Eagle Creek Park (A Hike)

By:   Name:  Will Sibley
Ben Davis Jr. High, Indianapolis, IN
June 2002

Classroom sessions/estimated time: 2 blocks or 3-4 regular class periods

Grade Level(s): 8-9

Geography Standards Addressed:
1: The World in Spatial Terms – Standard 1 - How to Use Maps and Other Geographic Representations, Tools, and Technologies to Acquire, Process, and Report Information From a Spatial Perspective
1: The World in Spatial Terms Standard 3 - How to Analyze the Spatial Organization of People, Places, and Environments on Earth’s Surface
2: Places and Regions – Standard 4 - The Physical and Human Characteristics of Places
4: Human Systems – Standard 9 - The Characteristics, Distribution, and Migration of Human Population on Earth’s Surface
5: Environment and Society – Standard 14 - How Human Actions Modify the Physical Environment

Indiana Social Studies Academic Standards Addressed:
WG.1.1 – Earth’s grid system, latitude and longitude
WG.1.3 – use GIS and GPS to establish special relationships
WG.1.4 – Explain that maps contain special elements of point, line, area and volume.
WG .1.5 – use a variety of sources to answer geographic questions.

Upon completion of this activity students will have learned how to:

  1. Plot out a hiking course using aerial photos and a topographic overlay.
  2. Find the latitude and longitude of absolute locations.
  3. Measure the total distance of a hiked area.
  4. Figure the area of the ground walked using Heron’s Formula.
Background:  As an activity to help students understand what maps mean, use the What Do Maps Show activity on the USGS home page.

Materials required & Resources:
1. Attachments:
     a. Topo map of Eagle Creek road area. – To site plan a hike.
     b. Aerial map of same area. – For use in seeing elevation change.
     c. Heron’s Formula activity. (1 and 2)
2. Instructions on measuring student’s steps. – To measure their hike and figure Heron’s Formula.
3. Computer to see L & L of Eagle Creek Area.
4. Student Log for Students to fill in.
5. Hard copy or computer version of mission geography lesson.

Procedures:  This activity can be done in pairs or individually.  Tasks should be done in order, students can not move ahead.

  1. Use the attached Aerial photo and have each student look at the paths and pick a hiking route with three points on it (a triangle).  It may be easiest to make an overhead to review with and make some copies for the students.  Have students check that off on their student log.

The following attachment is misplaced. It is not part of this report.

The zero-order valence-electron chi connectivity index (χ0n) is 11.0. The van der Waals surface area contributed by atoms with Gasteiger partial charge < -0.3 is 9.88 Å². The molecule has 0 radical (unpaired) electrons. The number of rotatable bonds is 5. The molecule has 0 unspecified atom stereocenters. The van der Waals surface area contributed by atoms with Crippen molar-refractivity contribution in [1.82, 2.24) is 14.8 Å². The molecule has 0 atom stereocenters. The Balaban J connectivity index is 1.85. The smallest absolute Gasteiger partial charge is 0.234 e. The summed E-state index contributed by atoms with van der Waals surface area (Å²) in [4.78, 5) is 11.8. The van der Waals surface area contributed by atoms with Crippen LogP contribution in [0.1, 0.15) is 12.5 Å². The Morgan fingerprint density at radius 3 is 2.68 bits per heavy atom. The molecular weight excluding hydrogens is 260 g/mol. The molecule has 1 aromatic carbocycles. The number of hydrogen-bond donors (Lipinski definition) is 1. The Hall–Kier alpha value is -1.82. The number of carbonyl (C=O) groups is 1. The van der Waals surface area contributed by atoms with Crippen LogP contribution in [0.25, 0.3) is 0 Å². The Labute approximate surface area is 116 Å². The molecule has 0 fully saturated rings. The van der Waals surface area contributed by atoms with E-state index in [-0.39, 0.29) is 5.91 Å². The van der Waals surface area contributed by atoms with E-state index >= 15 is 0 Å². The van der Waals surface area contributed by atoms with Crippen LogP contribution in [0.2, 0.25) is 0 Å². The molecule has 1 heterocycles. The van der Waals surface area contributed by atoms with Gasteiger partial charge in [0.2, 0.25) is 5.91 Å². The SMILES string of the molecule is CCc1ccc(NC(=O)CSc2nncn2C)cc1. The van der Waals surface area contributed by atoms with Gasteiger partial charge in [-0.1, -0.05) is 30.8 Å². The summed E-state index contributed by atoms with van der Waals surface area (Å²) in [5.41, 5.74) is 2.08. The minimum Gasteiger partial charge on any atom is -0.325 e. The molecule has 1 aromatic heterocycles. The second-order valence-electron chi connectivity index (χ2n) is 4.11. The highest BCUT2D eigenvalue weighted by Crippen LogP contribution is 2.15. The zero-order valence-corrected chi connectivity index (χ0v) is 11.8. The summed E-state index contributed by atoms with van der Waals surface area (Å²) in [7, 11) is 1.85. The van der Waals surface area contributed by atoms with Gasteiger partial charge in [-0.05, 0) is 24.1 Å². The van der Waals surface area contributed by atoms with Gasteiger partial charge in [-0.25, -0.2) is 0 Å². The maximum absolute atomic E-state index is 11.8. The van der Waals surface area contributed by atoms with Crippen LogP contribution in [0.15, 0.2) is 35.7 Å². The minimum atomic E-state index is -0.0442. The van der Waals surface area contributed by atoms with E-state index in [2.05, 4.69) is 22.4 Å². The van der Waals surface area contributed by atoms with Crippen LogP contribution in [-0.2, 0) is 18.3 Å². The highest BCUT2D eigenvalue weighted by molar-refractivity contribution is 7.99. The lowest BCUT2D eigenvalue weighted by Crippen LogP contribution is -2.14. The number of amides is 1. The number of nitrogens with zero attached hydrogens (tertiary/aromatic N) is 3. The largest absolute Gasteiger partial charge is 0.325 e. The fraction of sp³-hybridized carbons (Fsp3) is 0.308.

2. Have students complete the How Can We Compare Maps With Images From Space.  This is a k-4 lesson, but you can just use parts of it (or all of it) to help illustrate how these images are used.  http://missiongeography.org
  3. After picking their route, use the topo map of the same area and have the students look at and list all the changes in elevation.  Have the kids graph out the route.  Have students fill that out in their student log.
  4. Using a computer, have the students approximate the latitude and longitude of the three points that they picked.  http://terraserver.homeadvisor.msn.com  Have students fill that in on their student log.

  5. Use the following formula to have the kids figure out how long their step is:  Use a tape measurer, pull out a good distance and place on ground.  Have each student walk up to it and take three steps starting at the front of tape measurer.  Do this three times and average it and than divide by three.
    Total 1 + total 2 + total 3 = grand total / 3 = average of 3 steps / 3 = length of step
  6. Have students fill out that task of their student log.
  7. Time to hit the road!  Go to Eagle Creek and have students walk their routes.  Have them count the steps in their routes.  You will need to use those 3 points that they picked in task 1.  Students need totals from point 1 to point 2, from point 2 to point 3, and from point 3 back to point 1.  Then have them add up all totals for a grand total.  Have them fill out task 6 of their student log.
  8. Have them fill out task 7.
Assessment:  The scale can be adjusted to fit any scale that you use.

                                                                                    Performance Assessment
4 exemplary Has met all expectations completely.  Has completed the extension option.
3 satisfactory Has met all expectations completely (tasks 1-7) and correctly.
2 needs working Has met 5 of the 7 expectations (tasks) completely and needs work on 2 of the expectations (tasks).
1 unsatisfactory Has not met the minimum requirement of at least 5 of the 7 expectations (tasks).  The assignment either needs to have continued work done (late) or needs to be redone.


Have the student complete the Heron’s Formula activity.